The "struggle for existence, formulated by Darwin and emphasized by Spencer, has a different effect on men than on animals. The principle that struggle leads to the perfection of the weapons used in the strife, leads to different results between men and animals. In the animal, it leads to a continuous development of natural organs; that is the foundation of the theory of descent, the essence of Darwinism. In men, it leads to a continuous development of tools, of the means of production. This, however, is the foundation of Marxism. Here we see that Marxism and Darwinism are not two independent theories, each of which applies to its special domain, without having anything in common with the other. In reality, the same principle underlies both theories. They form one unit. The new course taken by men, the substitution of tools for natural organs, causes this fundamental principle to manifest itself differently in the two domains; that of the animal world to develop according to Darwinian principles, while among mankind the Marxian principle applies."

Pannekoek also expanded on the idea of the social instinct on the basis of Kautsky and Darwin's contributions.

"That group in which the social instinct is better developed will be able to hold its ground, while the group in which social instinct is low will either fall an easy prey to its enemies or will not be in a position to find favourable feeding places. These social instincts become therefore the most important and decisive factors that determine who shall survive in the struggle for existence. It is owing to this that the social instincts have been elevated to the position of predominant factors."

"The sociable animals are in a position to beat those that carry on the struggle individually"

The distinction between the sociable animals and homo sapiens lies, among other things, in consciousness.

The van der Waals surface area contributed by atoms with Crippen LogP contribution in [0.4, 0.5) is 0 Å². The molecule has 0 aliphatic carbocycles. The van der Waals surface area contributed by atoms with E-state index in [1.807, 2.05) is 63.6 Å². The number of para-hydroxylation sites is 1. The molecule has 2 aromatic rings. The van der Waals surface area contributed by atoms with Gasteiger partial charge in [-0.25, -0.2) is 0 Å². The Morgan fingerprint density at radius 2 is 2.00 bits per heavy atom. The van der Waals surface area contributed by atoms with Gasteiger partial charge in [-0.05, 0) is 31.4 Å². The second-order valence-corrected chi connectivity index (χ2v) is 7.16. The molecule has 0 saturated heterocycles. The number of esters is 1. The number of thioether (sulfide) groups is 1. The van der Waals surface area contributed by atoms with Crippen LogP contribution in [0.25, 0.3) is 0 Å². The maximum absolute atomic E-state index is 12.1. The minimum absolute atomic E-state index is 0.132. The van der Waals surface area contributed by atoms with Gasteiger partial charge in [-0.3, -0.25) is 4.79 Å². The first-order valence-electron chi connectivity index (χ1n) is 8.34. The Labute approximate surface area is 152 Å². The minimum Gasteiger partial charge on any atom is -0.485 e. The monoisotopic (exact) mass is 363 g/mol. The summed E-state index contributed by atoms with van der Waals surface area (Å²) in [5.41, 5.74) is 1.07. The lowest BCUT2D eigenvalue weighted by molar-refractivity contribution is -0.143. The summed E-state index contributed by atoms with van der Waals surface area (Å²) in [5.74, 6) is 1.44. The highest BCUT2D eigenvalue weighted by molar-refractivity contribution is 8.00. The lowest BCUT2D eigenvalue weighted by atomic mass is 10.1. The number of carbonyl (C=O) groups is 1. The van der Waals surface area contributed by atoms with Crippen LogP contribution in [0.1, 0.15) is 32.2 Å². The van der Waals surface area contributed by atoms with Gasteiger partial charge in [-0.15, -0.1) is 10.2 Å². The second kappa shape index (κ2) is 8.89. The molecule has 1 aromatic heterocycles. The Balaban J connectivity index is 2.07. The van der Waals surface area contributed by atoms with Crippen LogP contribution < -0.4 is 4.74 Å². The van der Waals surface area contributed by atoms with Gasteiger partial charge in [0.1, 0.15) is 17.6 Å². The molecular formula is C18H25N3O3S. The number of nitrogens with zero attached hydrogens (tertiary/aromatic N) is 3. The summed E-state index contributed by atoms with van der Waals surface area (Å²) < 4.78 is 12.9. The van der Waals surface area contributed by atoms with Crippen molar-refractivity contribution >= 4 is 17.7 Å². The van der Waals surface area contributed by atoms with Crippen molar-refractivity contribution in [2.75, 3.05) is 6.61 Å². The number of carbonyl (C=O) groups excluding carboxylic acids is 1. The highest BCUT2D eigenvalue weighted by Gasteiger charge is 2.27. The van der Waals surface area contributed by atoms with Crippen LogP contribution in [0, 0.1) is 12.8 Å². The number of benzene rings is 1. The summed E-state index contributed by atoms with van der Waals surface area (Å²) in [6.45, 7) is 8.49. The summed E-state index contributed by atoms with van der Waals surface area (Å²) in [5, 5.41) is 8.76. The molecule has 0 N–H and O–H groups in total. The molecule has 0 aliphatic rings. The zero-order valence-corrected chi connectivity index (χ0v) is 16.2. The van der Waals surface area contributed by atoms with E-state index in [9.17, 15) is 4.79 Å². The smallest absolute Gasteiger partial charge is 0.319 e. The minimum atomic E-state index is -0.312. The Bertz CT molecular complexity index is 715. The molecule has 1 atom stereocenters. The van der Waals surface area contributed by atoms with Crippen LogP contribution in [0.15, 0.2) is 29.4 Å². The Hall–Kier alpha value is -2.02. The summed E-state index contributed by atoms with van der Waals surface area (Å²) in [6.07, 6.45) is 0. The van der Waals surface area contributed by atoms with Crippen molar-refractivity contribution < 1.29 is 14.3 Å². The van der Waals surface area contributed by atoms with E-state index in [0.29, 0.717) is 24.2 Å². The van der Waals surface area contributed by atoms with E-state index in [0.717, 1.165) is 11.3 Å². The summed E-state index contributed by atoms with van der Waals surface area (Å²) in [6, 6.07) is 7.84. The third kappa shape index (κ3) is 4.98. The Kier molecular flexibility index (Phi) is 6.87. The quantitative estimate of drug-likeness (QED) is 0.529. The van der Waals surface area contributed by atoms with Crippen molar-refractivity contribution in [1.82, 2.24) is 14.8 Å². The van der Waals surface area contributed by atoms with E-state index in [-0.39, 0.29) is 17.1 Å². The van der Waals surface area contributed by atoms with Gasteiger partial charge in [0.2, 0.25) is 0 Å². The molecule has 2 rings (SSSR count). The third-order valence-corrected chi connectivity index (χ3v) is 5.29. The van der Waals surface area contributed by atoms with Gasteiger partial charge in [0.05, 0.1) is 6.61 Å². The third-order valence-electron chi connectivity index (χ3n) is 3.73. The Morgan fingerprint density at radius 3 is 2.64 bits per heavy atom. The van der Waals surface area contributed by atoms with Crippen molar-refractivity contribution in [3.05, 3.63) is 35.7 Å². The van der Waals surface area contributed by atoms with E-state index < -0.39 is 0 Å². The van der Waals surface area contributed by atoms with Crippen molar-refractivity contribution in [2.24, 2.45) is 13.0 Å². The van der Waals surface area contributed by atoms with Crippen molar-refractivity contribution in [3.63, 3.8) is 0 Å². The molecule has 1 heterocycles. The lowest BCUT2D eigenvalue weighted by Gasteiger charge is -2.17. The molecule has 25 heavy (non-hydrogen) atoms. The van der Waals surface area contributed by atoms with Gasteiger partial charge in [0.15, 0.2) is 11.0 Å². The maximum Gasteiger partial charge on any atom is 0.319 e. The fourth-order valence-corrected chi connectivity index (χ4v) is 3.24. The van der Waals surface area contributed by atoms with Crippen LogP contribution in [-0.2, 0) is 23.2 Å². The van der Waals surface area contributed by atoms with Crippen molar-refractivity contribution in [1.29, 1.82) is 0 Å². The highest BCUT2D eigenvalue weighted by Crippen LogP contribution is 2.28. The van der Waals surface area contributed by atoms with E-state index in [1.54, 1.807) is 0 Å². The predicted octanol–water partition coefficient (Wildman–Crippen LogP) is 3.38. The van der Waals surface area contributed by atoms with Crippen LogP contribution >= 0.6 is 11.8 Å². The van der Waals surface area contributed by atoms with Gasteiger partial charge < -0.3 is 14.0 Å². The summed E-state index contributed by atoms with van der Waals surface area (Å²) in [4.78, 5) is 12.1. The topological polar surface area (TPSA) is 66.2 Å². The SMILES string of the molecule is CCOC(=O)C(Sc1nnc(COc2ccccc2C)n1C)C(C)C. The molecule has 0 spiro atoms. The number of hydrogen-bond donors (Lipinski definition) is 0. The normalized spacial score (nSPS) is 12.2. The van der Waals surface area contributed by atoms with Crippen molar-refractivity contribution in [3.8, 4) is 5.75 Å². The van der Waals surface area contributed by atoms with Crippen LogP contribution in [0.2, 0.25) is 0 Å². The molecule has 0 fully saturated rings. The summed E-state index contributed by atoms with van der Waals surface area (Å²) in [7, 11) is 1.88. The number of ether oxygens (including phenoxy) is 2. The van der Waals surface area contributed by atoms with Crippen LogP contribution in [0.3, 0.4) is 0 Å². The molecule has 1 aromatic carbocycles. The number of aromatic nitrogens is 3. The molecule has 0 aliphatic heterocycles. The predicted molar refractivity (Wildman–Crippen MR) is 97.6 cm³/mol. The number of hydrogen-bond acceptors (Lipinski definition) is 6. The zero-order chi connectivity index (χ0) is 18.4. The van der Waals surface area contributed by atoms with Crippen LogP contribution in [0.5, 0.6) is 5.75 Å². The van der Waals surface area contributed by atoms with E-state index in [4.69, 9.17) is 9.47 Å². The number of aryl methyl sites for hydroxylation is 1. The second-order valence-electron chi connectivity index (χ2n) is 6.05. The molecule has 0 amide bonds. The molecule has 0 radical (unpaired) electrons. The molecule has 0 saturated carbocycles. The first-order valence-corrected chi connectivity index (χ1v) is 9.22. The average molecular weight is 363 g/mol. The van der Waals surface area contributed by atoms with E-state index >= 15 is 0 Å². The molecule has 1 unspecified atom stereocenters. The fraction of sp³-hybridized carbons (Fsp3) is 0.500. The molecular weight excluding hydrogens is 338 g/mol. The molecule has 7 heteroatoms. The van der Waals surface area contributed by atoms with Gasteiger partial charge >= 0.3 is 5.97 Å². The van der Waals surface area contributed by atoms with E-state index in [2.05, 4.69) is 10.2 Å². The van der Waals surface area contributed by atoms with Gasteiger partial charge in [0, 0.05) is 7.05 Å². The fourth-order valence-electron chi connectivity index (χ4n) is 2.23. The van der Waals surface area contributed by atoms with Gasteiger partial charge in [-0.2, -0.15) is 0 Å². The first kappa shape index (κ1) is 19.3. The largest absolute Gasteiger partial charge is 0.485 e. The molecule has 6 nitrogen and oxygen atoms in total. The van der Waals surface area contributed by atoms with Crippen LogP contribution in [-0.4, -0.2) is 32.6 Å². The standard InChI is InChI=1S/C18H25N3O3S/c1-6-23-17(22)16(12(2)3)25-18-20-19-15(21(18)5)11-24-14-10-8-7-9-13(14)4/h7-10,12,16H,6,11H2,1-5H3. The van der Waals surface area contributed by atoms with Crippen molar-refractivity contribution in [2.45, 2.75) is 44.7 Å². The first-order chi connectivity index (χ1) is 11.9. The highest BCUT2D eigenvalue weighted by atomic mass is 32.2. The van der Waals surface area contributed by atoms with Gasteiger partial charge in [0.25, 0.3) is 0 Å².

"Everything that applies to the social animals applies also to man. Our ape-like ancestors and the primitive men developing from them were all defenceless, weak animals who, as almost all apes do, lived in tribes. Here the same social motives and instincts had to arise which later developed to moral feelings. That our customs and morals are nothing other than social feelings, feelings that we find among animals, is known to all; even Darwin spoke about ‘the habits of animals which would be called moral among men.' The difference is only in the measure of consciousness; as soon as these social feelings become clear to men, they assume the character of moral feelings."

‘Social Darwinism' also comes under attack from Pannekoek as he shows how ‘bourgeois Darwinists' came full circle - the world described by Malthus and Hobbes is unsurprisingly like the world described by Hobbes and Malthus! "Under capitalism, the human world resembles mostly the world of rapacious animals and it is for this very reason that the bourgeois Darwinists looked for men's prototype among animals living isolated. To this they were led by their own experience. Their mistake, however, consisted in considering capitalist conditions as everlasting. The relation existing between our capitalist competitive system and animals living isolated, was thus expressed by Engels in his book, Anti-Dühring as follows:

‘Finally, modern industry and the opening of the world market made the struggle universal and at the same time gave it unheard-of virulence. Advantages in natural or artificial conditions of production now decide the existence or non-existence of individual capitalists as well as of whole industries and countries. He that falls is remorselessly cast aside. It is the Darwinian struggle of the individual for existence transferred from Nature to society with intensified violence. The conditions of existence natural to the animal appear as the final term of human development.'"

But capitalist conditions are not everlasting, and the working class has the capacity to overthrow them and end the division of society into classes with antagonistic interests.

"With the abolition of classes the entire civilised world will become one great productive community. Within this community mutual struggle among members will cease and will be carried on with the outside world. It will no longer be a struggle against our own kind, but a struggle for subsistence, a struggle against nature. But owing to development of technique and science, this can hardly be called a struggle. Nature is subject to man and with very little exertion from his side she supplies him with abundance. Here a new career opens for man: man's rising from the animal world and carrying on his struggle for existence by the use of tools, ceases, and a new chapter of human history begins."  

Car 28/1/9

Comments

Congratulations !

Dear friends,